Thumbzen keeps walking, only to find Jackson in front of her with a group of B-boy supporters. It’s not clear if these backup tough guys will end up being dancers, as usually happens in Michael Jackson videos. Maybe they’re one of the gangs from “Beat It,” now retired from ritual knife fights? She watches with her hands on her hips as Michael Jackson outlines her body with his hands, sings “kiss me baby and tell me twice,” and mimes pelvic thrusts, strongly implying he knows how to have sex.
As Jackson sings the chorus, she runs away into an alley. In a different movie, or in real life, this would be a horrifying moment: her pursuer has trapped her in a dead end, with six friends backing him up. She escapes without incident, and Jackson trails her down a sidewalk, catching up in front of an old fallout shelter sign. As he serenades her, he gives little convulsive twitches, as if the choreography had taken over his body without his consent. An old man (actor Joe Seneca) sitting on a stoop gives Jackson the thumbs up.
Thumbzen’s on the move again, so Jackson’s in pursuit. He’s got this lovely running move where he drags his feet on the pavement. I don’t know whether it was the invention of choreographer Vincent Paterson or Jackson himself, but it’s a small moment of grace. This is an expensive video that’s trying to look gritty and low budget, but what makes the whole thing work (other than the excellence of the song) is the documentary power of it: the moments when you feel like you’re seeing Michael Jackson’s dancing skills in real time.
He climbs on top of a 70s sedan and dances on the car’s trunk for a moment; she moves away, so he jumps off and follows her, giving her a high leg kick to show the seriousness of his intentions. Even when Jackson is trying to be menacing and rapey, he seems graceful and nonsexual. There’s another 70s car next to her: surprisingly, the owner doesn’t keep it locked, because she opens the driver’s door and escapes through the front seat. Jackson dives into the car, in hot pursuit. As she closes the passenger door behind her, Jackson climbs through the open window. Thumbzen runs down the street while Jackson sings “my lonely days are gone.” She’s laughing and smiling and skipping—it doesn’t feel like he’s persuaded her, more that she’s been in on the game all along.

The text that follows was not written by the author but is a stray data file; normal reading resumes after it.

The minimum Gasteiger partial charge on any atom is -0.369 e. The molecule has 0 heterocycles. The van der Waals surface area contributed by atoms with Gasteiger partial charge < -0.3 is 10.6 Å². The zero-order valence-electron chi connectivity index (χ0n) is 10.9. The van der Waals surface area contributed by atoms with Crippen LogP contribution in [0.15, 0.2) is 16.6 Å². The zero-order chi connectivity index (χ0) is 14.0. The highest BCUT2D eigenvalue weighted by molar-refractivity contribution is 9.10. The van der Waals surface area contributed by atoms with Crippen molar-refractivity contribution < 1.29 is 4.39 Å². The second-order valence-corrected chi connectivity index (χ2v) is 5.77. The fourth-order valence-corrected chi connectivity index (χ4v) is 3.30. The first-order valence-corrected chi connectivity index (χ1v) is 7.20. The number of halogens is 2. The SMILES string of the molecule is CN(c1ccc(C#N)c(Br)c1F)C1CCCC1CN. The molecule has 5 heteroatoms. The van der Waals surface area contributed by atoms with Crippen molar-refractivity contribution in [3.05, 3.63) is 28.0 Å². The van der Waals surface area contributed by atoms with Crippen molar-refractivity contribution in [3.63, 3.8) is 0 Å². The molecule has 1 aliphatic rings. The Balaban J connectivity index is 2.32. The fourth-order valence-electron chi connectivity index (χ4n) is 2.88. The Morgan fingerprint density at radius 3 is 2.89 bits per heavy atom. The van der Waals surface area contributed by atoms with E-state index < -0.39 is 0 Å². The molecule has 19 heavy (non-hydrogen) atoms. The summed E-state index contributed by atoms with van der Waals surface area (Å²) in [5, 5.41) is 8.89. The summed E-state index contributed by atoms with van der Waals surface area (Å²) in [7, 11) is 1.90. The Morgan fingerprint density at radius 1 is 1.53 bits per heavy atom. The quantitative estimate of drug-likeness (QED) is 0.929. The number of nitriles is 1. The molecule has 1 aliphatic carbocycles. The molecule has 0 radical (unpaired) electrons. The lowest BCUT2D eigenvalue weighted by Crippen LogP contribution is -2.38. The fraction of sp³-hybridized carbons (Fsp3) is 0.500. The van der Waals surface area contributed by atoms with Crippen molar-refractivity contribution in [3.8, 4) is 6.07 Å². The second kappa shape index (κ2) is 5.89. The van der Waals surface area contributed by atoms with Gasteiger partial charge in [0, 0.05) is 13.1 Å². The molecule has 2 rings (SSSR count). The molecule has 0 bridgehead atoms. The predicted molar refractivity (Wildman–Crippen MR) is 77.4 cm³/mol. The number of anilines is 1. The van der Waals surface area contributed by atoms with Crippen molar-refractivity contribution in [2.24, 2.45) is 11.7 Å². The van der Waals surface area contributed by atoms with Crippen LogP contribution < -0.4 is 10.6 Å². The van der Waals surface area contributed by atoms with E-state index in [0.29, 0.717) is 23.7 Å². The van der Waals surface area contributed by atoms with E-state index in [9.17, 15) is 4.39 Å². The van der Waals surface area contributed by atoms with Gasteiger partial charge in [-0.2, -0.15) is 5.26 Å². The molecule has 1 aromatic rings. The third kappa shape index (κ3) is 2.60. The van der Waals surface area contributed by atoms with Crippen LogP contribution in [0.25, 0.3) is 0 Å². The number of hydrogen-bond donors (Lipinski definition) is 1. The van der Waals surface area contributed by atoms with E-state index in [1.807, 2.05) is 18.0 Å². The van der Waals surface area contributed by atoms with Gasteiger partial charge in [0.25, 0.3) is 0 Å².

Look, she’s found three other models on the sidewalk! It’s a quartet of beautiful women with ambiguous ethnic heritage. There’s a quick consultation; they’re collectively amused by Jackson, who keeps on singing, backed by a crew of B-boys gesturing at the women. In the video’s most charming moment, the women mimic the B-boy gestures. It feels like at the intermission of West Side Story, the Jets and the Sharks decided to split the gangs up and do the second act as boys versus girls.
The chorus rolls around again. On the soundtrack, Jackson’s pretty clearly providing his own backing vocals: he likes to make a world where he mostly interacting with himself. To what extent does he think of the B-boys as manifestations of his inner self? Or Thumbzen?
Further courtship rituals around a beat-up VW convertible Beetle with a sagging ragtop: Thumbzen leans against the car while Jackson hikes his leg up onto a fender. She grabs him by the collar and then pushes him away. Lots more aimless business so the camera can keep moving: they circle the Beetle, they keep walking, they sit down for a split second, they go up a staircase to a building where the door is locked.
Dance break! A fire hydrant cinematically sprays into the air and somebody presses the “blue lighting” button. Lots of finger snapping, and four of the B-boys transform into backup dancers. Jackson and the backup quartet do a short muscular dance routine in silhouette, punctuated with lots of grunts and shouts, and ludicrously climaxing with all of them humping the pavement.
Thumbzen rushes forward–apparently, there has been a sufficient amount of state-of-the-art pop production and dancing to convince her that Jackson’s intentions are honorable. But Jackson’s vanished. She stands bewildered in the backlit blue spray. Then Jackson returns in silhouette–unless it’s his shadow, cut loose from him like Peter Pan. Thumbzen and Jackson share an emotional embrace. The fire hydrant keeps spurting out water, an unsubtle metaphor for Jackson’s own bodily fluids.
“The Way You Make Me Feel” topped the Billboard singles chart for one week (and also hit #1 on the R&B chart); it was the third entry in a streak of five #1 singles in a row from Michael Jackson. You can watch it here.